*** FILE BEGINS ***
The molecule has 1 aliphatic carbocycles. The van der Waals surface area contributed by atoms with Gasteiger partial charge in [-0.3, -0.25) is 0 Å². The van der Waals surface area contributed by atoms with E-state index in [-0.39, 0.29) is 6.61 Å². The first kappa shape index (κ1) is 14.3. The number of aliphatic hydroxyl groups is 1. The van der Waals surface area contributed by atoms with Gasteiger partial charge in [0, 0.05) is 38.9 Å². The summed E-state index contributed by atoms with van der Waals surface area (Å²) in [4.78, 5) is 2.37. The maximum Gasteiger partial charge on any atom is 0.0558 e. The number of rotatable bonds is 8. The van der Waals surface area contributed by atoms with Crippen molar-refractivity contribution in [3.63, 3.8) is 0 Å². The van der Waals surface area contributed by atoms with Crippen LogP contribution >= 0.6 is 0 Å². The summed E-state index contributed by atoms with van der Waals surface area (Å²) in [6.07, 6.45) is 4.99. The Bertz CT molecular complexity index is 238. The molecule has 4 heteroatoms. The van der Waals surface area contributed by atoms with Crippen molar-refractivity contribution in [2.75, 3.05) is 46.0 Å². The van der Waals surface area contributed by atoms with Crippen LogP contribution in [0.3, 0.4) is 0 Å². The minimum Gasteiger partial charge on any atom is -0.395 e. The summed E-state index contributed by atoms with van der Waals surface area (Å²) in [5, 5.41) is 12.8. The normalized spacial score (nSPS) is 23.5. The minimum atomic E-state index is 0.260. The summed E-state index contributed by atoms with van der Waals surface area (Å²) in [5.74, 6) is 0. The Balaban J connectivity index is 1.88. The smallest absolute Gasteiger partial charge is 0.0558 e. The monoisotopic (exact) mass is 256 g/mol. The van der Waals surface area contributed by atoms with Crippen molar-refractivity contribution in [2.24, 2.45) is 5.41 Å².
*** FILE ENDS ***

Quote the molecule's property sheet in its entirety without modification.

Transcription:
The molecule has 1 aliphatic carbocycles. The van der Waals surface area contributed by atoms with Gasteiger partial charge in [-0.3, -0.25) is 0 Å². The van der Waals surface area contributed by atoms with E-state index in [-0.39, 0.29) is 6.61 Å². The first kappa shape index (κ1) is 14.3. The number of aliphatic hydroxyl groups is 1. The van der Waals surface area contributed by atoms with Gasteiger partial charge in [0, 0.05) is 38.9 Å². The summed E-state index contributed by atoms with van der Waals surface area (Å²) in [4.78, 5) is 2.37. The maximum Gasteiger partial charge on any atom is 0.0558 e. The number of rotatable bonds is 8. The van der Waals surface area contributed by atoms with Crippen molar-refractivity contribution in [3.63, 3.8) is 0 Å². The van der Waals surface area contributed by atoms with Crippen LogP contribution >= 0.6 is 0 Å². The summed E-state index contributed by atoms with van der Waals surface area (Å²) in [6.07, 6.45) is 4.99. The Bertz CT molecular complexity index is 238. The molecule has 4 heteroatoms. The van der Waals surface area contributed by atoms with Crippen molar-refractivity contribution in [2.75, 3.05) is 46.0 Å². The van der Waals surface area contributed by atoms with Crippen LogP contribution in [0.3, 0.4) is 0 Å². The minimum Gasteiger partial charge on any atom is -0.395 e. The summed E-state index contributed by atoms with van der Waals surface area (Å²) in [5, 5.41) is 12.8. The normalized spacial score (nSPS) is 23.5. The minimum atomic E-state index is 0.260. The summed E-state index contributed by atoms with van der Waals surface area (Å²) in [5.74, 6) is 0. The Balaban J connectivity index is 1.88. The smallest absolute Gasteiger partial charge is 0.0558 e. The monoisotopic (exact) mass is 256 g/mol. The van der Waals surface area contributed by atoms with Crippen molar-refractivity contribution in [2.24, 2.45) is 5.41 Å².